HAD a rough night’s sleep? You’re not alone. Around half of all Australians over 55 have some form of sleep problem.
But the good news is there are steps you can take to help you sleep soundly, according to Sleep Health Foundation chair, Emeritus Professor Dorothy Bruck.
“Part of dealing with sleep problems is realising that this is quite normal as we age,” Professor Bruck said.
“Your sleep does become a bit more fragmented as you get older. The problem is really if the lack of sleep affects you the next day.”
She said along with the physical changes that occur as we get older, changes to sleep patterns are all part of the normal ageing process. This includes getting to sleep as well as staying asleep.
Why is older people’s sleep different?
As we age our body makes less melatonin (the hormone that promotes sleep) so its more difficult to get off to sleep. Other factors may interfere with sleep and cause wakenings during the night.
These include hot flushes in post-menopausal women, the need to go to the toilet during the night and other medical problems such as arthritis that make it difficult to stay in one position for the whole night. In addition, after retirement many people find it convenient to take a short nap during the day.
Many diseases can also make it harder to sleep. Some that are common in older people are dementia and Alzheimer’s disease, arthritis, osteoporosis, Parkinson's disease, incontinence, indigestion, heart disease and lung diseases such as asthma or COPD.
The drugs used to treat these conditions may also interfere with sleep.
Anxiety and depression can both interfere with getting off to sleep as well as cause wakefulness during the night.
Some sleep disorders are more common in older people, including sleep apnea and periodic limb movement disorder, which affects about a one in four older people.
Insomnia is seen in four in 10 older people.
What can you do?
Luckily there are many simple things you can do to improve your sleep.
- Keep regular sleep hours. Try to go to bed at about the same time every night and get out of bed about the same time every morning. An alarm clock can help with this. Don’t go to bed too early and avoid sleeping in, even if you have had a poor night's sleep and still feel tired. “The important thing is to think about how many hours’ sleep you need and only stay in bed for that amount of hours,” Professor Bruck said. “People are often just spending too long in bed.”
- Turn off the TV. “Often we find that people start to get tired in the evening, so they either go to bed too early or fall asleep watching the TV,” Professor Bruck said. “Both are no-nos when it comes to good sleep hygiene. If you use the TV to get to sleep, then wake up, you don’t know how to self-soothe and get back to sleep.” She suggests planning what you’re going to do in the evening can help.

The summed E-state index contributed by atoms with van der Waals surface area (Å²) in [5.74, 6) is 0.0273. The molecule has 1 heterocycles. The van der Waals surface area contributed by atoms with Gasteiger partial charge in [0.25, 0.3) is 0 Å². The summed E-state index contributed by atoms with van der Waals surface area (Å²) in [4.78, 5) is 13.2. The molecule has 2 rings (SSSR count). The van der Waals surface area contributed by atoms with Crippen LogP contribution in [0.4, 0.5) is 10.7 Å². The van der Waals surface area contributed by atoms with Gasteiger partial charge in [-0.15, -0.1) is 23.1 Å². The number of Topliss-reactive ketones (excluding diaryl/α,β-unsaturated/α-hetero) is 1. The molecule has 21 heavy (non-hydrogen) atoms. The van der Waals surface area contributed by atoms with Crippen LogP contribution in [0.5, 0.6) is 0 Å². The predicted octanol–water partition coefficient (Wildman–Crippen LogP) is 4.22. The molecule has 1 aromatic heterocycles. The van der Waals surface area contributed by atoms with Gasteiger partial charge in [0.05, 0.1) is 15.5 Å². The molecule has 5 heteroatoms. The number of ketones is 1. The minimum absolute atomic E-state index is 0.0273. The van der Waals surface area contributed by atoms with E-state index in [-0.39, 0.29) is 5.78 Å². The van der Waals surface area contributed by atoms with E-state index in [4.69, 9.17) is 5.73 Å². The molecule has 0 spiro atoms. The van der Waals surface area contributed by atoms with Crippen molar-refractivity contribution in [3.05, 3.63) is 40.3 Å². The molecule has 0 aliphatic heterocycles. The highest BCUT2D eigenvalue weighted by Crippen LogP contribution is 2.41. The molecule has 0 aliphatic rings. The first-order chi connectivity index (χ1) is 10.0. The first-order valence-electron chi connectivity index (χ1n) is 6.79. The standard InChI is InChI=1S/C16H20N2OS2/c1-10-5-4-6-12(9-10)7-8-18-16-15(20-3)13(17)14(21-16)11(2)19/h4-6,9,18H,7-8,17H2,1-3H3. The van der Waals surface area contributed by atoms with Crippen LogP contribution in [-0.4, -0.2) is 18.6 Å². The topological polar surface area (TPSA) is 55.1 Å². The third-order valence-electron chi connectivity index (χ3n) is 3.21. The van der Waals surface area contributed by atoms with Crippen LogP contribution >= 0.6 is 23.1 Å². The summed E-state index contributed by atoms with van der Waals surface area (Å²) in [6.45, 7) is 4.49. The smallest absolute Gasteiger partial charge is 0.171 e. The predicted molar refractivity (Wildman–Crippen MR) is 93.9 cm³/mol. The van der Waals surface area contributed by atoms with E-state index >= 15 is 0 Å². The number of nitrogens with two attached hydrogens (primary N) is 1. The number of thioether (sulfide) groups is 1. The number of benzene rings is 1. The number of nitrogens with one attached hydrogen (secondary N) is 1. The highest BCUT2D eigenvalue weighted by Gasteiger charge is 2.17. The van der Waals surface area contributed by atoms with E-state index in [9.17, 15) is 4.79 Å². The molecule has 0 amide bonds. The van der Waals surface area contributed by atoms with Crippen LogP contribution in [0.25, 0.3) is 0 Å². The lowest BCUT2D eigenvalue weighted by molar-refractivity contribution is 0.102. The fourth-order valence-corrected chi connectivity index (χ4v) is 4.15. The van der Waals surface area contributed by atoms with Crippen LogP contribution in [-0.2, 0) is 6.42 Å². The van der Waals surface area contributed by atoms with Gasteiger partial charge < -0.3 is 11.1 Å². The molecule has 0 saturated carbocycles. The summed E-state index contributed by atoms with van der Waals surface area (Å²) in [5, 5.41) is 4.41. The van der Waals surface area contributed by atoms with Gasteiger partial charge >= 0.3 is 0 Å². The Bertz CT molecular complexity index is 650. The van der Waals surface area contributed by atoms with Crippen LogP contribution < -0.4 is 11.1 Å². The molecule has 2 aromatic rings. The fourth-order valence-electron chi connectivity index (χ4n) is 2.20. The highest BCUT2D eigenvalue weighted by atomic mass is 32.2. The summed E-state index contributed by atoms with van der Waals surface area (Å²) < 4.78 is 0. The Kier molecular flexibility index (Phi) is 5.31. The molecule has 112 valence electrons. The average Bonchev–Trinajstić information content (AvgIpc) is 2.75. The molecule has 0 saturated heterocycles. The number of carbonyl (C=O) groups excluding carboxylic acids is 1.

- Open the curtains. If you happen to wake early, think about getting out of bed and starting your day. “Open the curtains and get a bit of sunlight on your eyes,” Professor Bruck said. Regular sleep habits strengthen the internal body clock’s sleep-wake rhythm.
- Take care with naps. Most people sleep between seven and nine hours each day. However, older people may not have all their sleep at night, with around four in 10 older people taking at least one nap every day. Professor Bruck advises just taking a 20-minute nap, and no later than after 4pm. “We build up a sleep drive during the day, and it is important to stay awake in the evening.” Note that that sleep needs patterns change with age and circumstances.
- Take regular exercise. “Studies have shown how important physical activity is in getting good sleep, particularly for people with insomnia,” Professor Bruck said, adding that any form of exercise is better than no exercise, regardless of the time you do it.
- Try mindfulness. “As a sleep psychologist I recommend patients download free mindfulness apps such as Smiling Mind and Breathe2relax,” Professor Bruck said. “Studies have also looked at mindfulness and found they do really help when it comes to getting to sleep.”
When should I seek help?
“There is a high prevalance of sleep apnea after the menopause, so this is something that affects older women and men,” Professor Bruck said.
If your bed partner has overheard you having discontinuous breathing or loud snoring, it might be worth seeing a GP if the problem is persistent.
“Or if you’re waking up with a headache and feeling like you haven’t rested also see your doctor.”
Dr Bruck said sleeping tablets should be a last resort. “While they may be good for people who can’t sleep due to post-operative pain, or someone who is grieving, it’s not a good idea to go seeking them out.
“Instead think about good sleep hygiene, mindfulness and exercise.”
For more help, go to sleephealthfoundation.org.au